With the snow crunching under boots, it is hard to believe it was just a over a month ago that I was lacing up my son's cleats as he prepared to take the soccer field for the American Youth Soccer Organization (AYSO) U-10 bracket championship game for the Oak Park region. Unfortunately, his team, the fabulous Blue Tornados lost the game - but that second place trophy was hard-earned by this team of Beye and Lincoln school boys who adjusted and improved with each passing Saturday.
Both of my children participated in the AYSO league this year. In addition to my third-grade son in the under-10 division my first-grade daughter took the field in the under-8 division. And both of my children also had the same coach, Steve Nations, who somehow managed to shuttle back and forth between the games of these two teams, with occasional back-to-back game times on fields that were many miles apart, every Saturday. I want to thank Coach Steve, not only for the logistical feat of seemingly being two places at once, but also for the way he coached the kids.
At the beginning of the season, Coach Steve reminded parents he expected the highest level of sportsmanship from both the players and the parents. Like any good coach, he told players that each game would end with handshakes with the opposing team and that the decisions of the referee would be respected.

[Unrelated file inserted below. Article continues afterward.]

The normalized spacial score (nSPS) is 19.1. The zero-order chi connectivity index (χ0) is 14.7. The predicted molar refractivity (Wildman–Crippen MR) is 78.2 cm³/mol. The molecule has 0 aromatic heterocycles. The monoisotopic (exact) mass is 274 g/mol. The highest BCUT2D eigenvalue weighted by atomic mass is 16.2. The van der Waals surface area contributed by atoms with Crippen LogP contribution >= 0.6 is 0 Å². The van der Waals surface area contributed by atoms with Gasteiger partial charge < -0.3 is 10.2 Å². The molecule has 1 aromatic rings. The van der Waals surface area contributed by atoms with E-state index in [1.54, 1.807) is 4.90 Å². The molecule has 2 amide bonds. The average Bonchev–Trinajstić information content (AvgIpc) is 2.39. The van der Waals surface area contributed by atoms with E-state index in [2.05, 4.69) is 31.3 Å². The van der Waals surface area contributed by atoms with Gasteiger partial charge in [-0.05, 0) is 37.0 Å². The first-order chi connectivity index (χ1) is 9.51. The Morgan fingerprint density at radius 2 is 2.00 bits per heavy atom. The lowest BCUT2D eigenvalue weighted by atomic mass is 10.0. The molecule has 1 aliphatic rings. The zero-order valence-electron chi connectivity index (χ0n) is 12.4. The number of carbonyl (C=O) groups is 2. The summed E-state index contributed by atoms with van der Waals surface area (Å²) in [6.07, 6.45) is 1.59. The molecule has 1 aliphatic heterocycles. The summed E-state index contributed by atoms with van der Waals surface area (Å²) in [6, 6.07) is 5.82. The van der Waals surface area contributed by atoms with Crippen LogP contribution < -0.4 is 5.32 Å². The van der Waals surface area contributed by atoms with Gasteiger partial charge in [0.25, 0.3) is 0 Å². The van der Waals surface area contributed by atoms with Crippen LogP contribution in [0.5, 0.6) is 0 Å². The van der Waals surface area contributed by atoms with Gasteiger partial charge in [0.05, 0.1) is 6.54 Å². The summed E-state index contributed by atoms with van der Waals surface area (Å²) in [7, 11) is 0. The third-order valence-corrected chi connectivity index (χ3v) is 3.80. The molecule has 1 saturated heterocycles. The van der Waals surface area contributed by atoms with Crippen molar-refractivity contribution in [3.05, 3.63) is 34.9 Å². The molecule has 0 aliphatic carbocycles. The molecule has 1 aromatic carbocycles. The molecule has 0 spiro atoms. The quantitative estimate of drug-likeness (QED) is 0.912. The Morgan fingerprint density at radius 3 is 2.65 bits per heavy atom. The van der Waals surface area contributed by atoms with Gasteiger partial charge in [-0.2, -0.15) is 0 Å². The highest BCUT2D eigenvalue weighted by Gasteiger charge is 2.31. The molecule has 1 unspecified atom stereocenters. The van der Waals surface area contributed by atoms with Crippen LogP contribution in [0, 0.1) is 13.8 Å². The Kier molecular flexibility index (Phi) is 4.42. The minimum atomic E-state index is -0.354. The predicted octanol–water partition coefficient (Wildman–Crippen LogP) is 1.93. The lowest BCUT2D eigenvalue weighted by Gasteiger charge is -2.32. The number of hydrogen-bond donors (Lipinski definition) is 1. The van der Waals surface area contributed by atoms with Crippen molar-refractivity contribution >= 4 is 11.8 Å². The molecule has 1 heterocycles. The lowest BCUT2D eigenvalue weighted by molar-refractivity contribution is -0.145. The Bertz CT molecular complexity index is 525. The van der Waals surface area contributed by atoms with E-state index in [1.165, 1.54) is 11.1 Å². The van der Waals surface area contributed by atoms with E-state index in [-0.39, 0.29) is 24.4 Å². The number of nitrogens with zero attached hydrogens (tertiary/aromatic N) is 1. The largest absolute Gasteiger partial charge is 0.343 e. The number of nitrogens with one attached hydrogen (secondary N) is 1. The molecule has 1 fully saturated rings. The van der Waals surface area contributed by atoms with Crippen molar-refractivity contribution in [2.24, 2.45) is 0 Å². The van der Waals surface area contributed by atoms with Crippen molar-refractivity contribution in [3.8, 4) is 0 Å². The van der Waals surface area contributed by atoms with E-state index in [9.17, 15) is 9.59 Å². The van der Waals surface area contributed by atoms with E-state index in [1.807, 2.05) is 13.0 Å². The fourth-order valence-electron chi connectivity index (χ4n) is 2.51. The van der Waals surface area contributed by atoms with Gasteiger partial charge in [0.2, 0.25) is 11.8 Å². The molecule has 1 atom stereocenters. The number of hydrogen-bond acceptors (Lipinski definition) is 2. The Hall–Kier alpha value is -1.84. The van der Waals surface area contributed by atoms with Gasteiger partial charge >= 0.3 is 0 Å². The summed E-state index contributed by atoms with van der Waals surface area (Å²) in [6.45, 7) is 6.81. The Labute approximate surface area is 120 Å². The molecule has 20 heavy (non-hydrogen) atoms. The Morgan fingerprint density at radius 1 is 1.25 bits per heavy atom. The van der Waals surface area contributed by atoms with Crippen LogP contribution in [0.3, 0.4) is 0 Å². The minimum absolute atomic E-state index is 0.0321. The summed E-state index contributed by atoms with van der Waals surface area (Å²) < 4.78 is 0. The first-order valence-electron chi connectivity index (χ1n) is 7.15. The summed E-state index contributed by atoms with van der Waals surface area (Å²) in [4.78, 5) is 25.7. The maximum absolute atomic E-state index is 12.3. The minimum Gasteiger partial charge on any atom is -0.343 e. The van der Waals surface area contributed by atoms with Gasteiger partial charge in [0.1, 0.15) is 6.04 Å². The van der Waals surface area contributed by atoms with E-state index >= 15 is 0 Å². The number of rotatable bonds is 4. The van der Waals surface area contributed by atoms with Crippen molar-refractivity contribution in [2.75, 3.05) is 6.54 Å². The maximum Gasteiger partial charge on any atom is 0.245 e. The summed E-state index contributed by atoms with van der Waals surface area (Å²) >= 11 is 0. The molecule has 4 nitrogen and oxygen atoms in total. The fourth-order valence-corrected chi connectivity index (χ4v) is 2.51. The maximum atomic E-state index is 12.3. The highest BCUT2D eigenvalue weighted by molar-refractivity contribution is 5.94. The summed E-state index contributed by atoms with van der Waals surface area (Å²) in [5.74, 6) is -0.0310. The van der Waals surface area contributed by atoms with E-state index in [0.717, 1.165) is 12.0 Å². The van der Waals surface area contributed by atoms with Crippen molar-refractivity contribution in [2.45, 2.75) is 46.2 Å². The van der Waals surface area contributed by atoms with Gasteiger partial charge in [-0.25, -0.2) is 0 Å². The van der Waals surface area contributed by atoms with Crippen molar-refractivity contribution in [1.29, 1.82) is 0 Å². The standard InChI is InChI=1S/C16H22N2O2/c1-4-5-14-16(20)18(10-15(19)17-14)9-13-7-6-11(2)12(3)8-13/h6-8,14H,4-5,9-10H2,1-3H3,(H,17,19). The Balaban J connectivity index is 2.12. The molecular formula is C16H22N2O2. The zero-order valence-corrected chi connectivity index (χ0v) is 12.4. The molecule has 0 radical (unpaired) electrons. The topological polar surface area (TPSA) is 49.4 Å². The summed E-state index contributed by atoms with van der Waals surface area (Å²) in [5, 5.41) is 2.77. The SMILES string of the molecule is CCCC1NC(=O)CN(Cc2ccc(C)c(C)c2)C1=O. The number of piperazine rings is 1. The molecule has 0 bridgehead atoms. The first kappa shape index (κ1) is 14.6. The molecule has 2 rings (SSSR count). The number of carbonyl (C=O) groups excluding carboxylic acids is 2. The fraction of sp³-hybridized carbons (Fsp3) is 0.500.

But the most impressive aspect of Coach Steve's management of his squads was during the games. The parents sitting on the other side of the field never heard Coach Steve shouting at his players. To be honest, there were times I would ask myself why Coach Steve wasn't giving the players more direction, and I would find myself shouting at my son or another player to "get in position" or more often, "pay attention!" But Coach Steve's philosophy was that it is good to reduce the amount of instruction players receive during the game and let the kids learn to manage themselves.
At one game towards the end of the season, the AYSO organization was encouraging coaches to implement a "silent second half" which meant no coaching from the sidelines (both coaches and parents). The purpose of the initiative was to put an end to the sometimes unruly coach and/or parent behavior and put the attention back where it belongs - on the kids. In an e-mail he sent to parents of the boys U-10 team, Coach Steve asked us to comply and he put it this way: "A couple of times this year, I've asked the guys how many goals I've scored this year. When they answer zero I remind them that the game is about them, not me, and when the game starts, they are in control. And they've done great so far."
Yes, they did do great. So great that at the end of that U-10 boys bracket championship game, and despite the disappointing loss, I ran over to Coach Steve and planted a big, sloppy kiss square on his lips. OK, so now might be a good time to disclose that in addition to being the mom of two of Coach Steve's players, I am also his wife. As a mom on the sidelines, I want to thank Coach Steve for being a great example of sportsmanship to both the kids and parents. And as his wife, I want to thank my husband for his desire to be involved with both of our kids by taking on the job of coaching both soccer teams this year (and also publicly beg him to not do that again next year!)